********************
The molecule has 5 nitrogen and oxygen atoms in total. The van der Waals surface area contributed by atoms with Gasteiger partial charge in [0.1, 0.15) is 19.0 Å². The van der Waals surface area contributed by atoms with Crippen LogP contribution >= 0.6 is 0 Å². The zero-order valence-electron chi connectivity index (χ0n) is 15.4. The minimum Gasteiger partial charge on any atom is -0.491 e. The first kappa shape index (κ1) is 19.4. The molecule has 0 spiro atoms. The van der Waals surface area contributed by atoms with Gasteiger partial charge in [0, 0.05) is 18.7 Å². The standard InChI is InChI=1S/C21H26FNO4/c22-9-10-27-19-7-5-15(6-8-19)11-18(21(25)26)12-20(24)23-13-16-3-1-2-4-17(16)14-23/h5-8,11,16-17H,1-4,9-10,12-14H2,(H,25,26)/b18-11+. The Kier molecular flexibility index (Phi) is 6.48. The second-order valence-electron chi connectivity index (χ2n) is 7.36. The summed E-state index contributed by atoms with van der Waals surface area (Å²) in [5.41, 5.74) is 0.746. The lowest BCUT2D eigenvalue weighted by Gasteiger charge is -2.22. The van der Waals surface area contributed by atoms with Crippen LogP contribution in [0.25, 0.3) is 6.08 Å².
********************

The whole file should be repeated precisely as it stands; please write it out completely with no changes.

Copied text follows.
The molecule has 5 nitrogen and oxygen atoms in total. The van der Waals surface area contributed by atoms with Gasteiger partial charge in [0.1, 0.15) is 19.0 Å². The van der Waals surface area contributed by atoms with Crippen LogP contribution >= 0.6 is 0 Å². The zero-order valence-electron chi connectivity index (χ0n) is 15.4. The minimum Gasteiger partial charge on any atom is -0.491 e. The first kappa shape index (κ1) is 19.4. The molecule has 0 spiro atoms. The van der Waals surface area contributed by atoms with Gasteiger partial charge in [0, 0.05) is 18.7 Å². The standard InChI is InChI=1S/C21H26FNO4/c22-9-10-27-19-7-5-15(6-8-19)11-18(21(25)26)12-20(24)23-13-16-3-1-2-4-17(16)14-23/h5-8,11,16-17H,1-4,9-10,12-14H2,(H,25,26)/b18-11+. The Kier molecular flexibility index (Phi) is 6.48. The second-order valence-electron chi connectivity index (χ2n) is 7.36. The summed E-state index contributed by atoms with van der Waals surface area (Å²) in [5.41, 5.74) is 0.746. The lowest BCUT2D eigenvalue weighted by Gasteiger charge is -2.22. The van der Waals surface area contributed by atoms with Crippen LogP contribution in [0.25, 0.3) is 6.08 Å².